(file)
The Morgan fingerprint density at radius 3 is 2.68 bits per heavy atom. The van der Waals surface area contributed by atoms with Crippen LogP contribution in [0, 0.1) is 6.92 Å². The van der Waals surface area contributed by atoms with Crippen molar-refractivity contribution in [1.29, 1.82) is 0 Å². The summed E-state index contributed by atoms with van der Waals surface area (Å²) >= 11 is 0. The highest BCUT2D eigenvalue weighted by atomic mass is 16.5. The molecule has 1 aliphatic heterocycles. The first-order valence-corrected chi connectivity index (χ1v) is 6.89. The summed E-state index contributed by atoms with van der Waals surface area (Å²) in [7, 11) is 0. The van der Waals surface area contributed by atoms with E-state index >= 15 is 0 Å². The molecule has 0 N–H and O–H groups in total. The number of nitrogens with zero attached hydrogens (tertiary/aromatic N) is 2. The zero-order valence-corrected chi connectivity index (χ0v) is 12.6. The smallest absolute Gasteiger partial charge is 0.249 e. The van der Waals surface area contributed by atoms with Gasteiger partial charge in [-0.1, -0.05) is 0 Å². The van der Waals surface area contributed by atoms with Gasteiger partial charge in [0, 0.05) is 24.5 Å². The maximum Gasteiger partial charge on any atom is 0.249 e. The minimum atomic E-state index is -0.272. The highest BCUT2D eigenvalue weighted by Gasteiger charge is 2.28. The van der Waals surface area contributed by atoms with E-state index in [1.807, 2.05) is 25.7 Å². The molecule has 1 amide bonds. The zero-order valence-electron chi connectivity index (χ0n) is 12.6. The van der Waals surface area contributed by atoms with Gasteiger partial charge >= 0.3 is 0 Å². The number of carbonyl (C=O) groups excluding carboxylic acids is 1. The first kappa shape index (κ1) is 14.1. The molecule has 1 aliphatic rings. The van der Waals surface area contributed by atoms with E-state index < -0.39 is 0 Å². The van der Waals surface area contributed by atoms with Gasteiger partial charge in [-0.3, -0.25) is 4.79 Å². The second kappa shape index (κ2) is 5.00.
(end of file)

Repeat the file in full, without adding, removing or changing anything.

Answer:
The Morgan fingerprint density at radius 3 is 2.68 bits per heavy atom. The van der Waals surface area contributed by atoms with Crippen LogP contribution in [0, 0.1) is 6.92 Å². The van der Waals surface area contributed by atoms with Crippen molar-refractivity contribution in [1.29, 1.82) is 0 Å². The summed E-state index contributed by atoms with van der Waals surface area (Å²) >= 11 is 0. The highest BCUT2D eigenvalue weighted by atomic mass is 16.5. The molecule has 1 aliphatic heterocycles. The first-order valence-corrected chi connectivity index (χ1v) is 6.89. The summed E-state index contributed by atoms with van der Waals surface area (Å²) in [7, 11) is 0. The van der Waals surface area contributed by atoms with E-state index >= 15 is 0 Å². The molecule has 0 N–H and O–H groups in total. The number of nitrogens with zero attached hydrogens (tertiary/aromatic N) is 2. The zero-order valence-corrected chi connectivity index (χ0v) is 12.6. The smallest absolute Gasteiger partial charge is 0.249 e. The van der Waals surface area contributed by atoms with Gasteiger partial charge in [-0.1, -0.05) is 0 Å². The van der Waals surface area contributed by atoms with Gasteiger partial charge in [0, 0.05) is 24.5 Å². The maximum Gasteiger partial charge on any atom is 0.249 e. The minimum atomic E-state index is -0.272. The highest BCUT2D eigenvalue weighted by Gasteiger charge is 2.28. The van der Waals surface area contributed by atoms with E-state index in [1.807, 2.05) is 25.7 Å². The molecule has 1 amide bonds. The zero-order valence-electron chi connectivity index (χ0n) is 12.6. The van der Waals surface area contributed by atoms with Gasteiger partial charge >= 0.3 is 0 Å². The number of carbonyl (C=O) groups excluding carboxylic acids is 1. The first kappa shape index (κ1) is 14.1. The molecule has 1 aliphatic rings. The van der Waals surface area contributed by atoms with E-state index < -0.39 is 0 Å². The van der Waals surface area contributed by atoms with Gasteiger partial charge in [-0.3, -0.25) is 4.79 Å². The second kappa shape index (κ2) is 5.00.